Right now my BMI is 26.6, while a normal BMI is 25 or under. In other words, I know now what I knew then… I am STILL about 10 pounds overweight.

And how do I know that I’m about 10 pounds over my goal weight? Well, that’s what my scale tells me.

Every morning.

Every darn morning, my scale laughs at me.

It tells me, oh you’ve been going to the gym everyday for a month and guess what? You have lost about 2 pounds. HAHAHAHA.

Yep, that’s what the scale says. It’s killing me every time I hop on it.

I’ve talked about this a lot before, so pardon me as I continue to obsess over it. However.

So, the trainers at the gym have been telling me NOT to look at the scale. Don’t get on the scale, they say. See how your clothes fit. See if you are losing inches (I think I am.) See if you are getting results (I am, I see more muscle definition too.)

But, that damn scale. It’s an addiction, getting on it everyday and somehow hoping it’s going to say something other than what it always says. The same number.

I mean, it can’t keep doing that… right? (For goodness sake, someone please tell me it WILL eventually go down!)

I’m being so good in what I eat, and watch my calories and do my best to eat super duper healthy (think cucumbers!) And I work out, weights, cardio, the whole enchilada (without the actual enchilada!)

But in all my self-discipline, I can’t seem to kick my scale addiction. It’s very hard not to want to SEE the scale saying something other than that number it shows me every morning.

Maybe it would be better to just stay in a state of scale ignorance, and keep going with the plan.

Sigh.

Well, today is literally one month since I began going to the gym, and it has made a big difference in my stamina and strength. I notice it when I take flights of stairs more easily, have more oxygen and can take deeper breaths, not to mention my muscles are looking more defined now. These are all positive signs of progress.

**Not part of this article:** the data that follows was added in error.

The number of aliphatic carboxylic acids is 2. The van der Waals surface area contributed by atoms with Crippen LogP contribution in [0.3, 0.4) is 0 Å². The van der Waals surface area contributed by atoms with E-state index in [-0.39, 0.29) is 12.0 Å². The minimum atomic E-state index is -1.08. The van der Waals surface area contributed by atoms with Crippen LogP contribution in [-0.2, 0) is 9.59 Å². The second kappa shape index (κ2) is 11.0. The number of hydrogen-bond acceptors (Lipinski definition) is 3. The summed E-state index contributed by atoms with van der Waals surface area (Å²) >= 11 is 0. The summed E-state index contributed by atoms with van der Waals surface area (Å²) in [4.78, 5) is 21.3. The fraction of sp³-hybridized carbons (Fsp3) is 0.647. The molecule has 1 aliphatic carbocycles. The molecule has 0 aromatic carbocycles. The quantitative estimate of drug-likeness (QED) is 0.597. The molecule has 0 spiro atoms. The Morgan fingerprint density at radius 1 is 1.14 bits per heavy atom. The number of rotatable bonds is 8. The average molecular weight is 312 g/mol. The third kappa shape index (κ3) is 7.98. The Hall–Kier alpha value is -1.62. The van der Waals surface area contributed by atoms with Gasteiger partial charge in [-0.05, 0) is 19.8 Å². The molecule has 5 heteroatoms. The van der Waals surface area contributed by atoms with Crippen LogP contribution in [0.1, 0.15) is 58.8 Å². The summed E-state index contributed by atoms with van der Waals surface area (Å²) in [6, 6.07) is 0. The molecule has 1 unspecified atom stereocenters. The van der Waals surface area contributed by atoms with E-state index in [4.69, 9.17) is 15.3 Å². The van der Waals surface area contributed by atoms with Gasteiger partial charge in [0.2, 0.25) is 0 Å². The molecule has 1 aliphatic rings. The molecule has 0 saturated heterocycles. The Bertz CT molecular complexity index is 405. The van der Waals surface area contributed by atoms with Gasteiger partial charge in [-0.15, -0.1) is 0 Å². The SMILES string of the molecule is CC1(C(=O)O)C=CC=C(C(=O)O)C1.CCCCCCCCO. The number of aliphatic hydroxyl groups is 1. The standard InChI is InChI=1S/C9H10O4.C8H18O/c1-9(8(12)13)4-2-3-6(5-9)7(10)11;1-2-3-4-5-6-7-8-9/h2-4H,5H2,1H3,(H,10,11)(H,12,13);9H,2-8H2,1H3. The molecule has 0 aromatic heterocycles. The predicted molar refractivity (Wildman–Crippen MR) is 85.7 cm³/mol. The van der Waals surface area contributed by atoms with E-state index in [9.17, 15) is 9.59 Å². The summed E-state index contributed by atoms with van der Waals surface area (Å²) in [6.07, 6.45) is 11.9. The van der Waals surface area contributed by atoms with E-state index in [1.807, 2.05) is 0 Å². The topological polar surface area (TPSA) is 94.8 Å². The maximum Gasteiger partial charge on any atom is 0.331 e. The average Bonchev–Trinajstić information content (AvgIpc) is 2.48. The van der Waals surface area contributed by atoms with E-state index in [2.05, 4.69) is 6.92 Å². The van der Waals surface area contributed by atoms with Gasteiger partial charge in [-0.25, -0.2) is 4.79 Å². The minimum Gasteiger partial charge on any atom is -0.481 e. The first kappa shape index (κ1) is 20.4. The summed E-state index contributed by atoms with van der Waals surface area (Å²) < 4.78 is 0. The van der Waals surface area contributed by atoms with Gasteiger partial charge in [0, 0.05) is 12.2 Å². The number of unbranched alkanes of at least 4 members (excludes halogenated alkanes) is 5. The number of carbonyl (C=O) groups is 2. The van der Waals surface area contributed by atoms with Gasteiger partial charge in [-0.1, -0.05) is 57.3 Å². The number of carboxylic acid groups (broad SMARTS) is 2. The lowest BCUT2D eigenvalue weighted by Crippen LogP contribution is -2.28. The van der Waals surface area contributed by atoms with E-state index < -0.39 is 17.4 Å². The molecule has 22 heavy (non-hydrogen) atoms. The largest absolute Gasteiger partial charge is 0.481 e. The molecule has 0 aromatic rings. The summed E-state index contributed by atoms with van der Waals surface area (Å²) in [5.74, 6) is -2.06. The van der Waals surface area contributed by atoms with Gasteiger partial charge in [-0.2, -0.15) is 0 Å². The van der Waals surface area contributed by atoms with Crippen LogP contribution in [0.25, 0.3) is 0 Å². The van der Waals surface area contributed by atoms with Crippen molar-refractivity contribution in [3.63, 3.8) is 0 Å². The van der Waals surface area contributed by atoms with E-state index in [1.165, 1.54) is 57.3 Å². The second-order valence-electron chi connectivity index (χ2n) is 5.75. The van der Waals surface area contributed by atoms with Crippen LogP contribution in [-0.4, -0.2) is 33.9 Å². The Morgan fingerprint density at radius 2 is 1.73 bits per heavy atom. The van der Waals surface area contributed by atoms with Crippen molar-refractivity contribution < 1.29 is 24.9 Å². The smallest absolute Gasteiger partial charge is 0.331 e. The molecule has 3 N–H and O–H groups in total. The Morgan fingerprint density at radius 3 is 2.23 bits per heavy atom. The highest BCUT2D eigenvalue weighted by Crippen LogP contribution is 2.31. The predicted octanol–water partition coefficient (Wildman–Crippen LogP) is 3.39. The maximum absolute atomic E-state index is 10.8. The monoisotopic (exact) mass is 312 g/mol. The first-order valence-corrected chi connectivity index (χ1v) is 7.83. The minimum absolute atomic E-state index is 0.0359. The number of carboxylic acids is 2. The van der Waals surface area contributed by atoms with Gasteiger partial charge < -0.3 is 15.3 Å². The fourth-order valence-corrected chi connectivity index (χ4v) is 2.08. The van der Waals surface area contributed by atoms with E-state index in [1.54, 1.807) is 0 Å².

So what if the scale isn’t corroborating it?

Yeah, that’s what I’ll tell myself.

Tomorrow.

My (mostly) vegan experiment gone horribly wrong

A little over 6 months ago, I began to transition from my vegetarian eating habits to a new regimen of eating (mostly) vegan.

I was already restricting my diet, but I decided that to further my health goals of lowering my cholesterol, I was going to give up all dairy and egg yolks, but – I decided – that I’d continue to consume egg whites for protein.

And I can tell you that for the past 6 months, I have … for 99% of the time … not consumed any dairy. No cheese, no pizza, no milk, no ice cream, no sour cream… nope. Every once in a while, I would get a craving for toast with a little butter on it, and I’d estimate I ate a slice of buttered toast less than once a month during that time. That would have constituted ALL dairy ingested, which is – to say the least – such a miniscule amount as to be nearly nothing.

As for eggs, the vast majority of the time I was consuming egg whites, although every once in a while … again, very rarely and mostly while on the road, I would eat whole eggs.

While all this was going on, of course I consumed absolutely no meat, chicken, seafood… nada. Zero. Zip.

I ALSO added a daily, high-dose Omega 3 supplement too…which has been shown to help reduce cholesterol. I have been taking Omega 3’s every day, without fail.

I was SO excited about the fact that I’d given up 99% of any and all sources of cholesterol in my diet, that I admit I began slacking off on taking my cholesterol medication. I was fully prepared to go in to see my doctor after 6 months and for her to tell me, wow your cholesterol has dropped tremendously, of course you can go off your meds!

Since I have already written the title of this post, you know this isn’t a good news story.

BAD RESULTS

After 6 months of a lot of sacrifice, my triglycerides are HIGHER than what they were 6 months ago. My LDL (bad cholesterol) is HIGHER than it was 6 months ago. And my HDL, while still in a good range, is still lower overall than it was 6 months ago.

This is TERRIBLE news. It is a horrific result based on the many, many changes I have made.

Moreover, it’s very clear to me that I need to be taking my cholesterol meds religiously, NO exceptions.

Eating (mostly) vegan has literally done nothing at all to lower my cholesterol levels. (And if you’re going to tell me that eating the equivalent of less than a teaspoon of butter in 6 months was the thing preventing me from lowering my cholesterol, I will knock your block off. The changes I made were serious, and difficult.)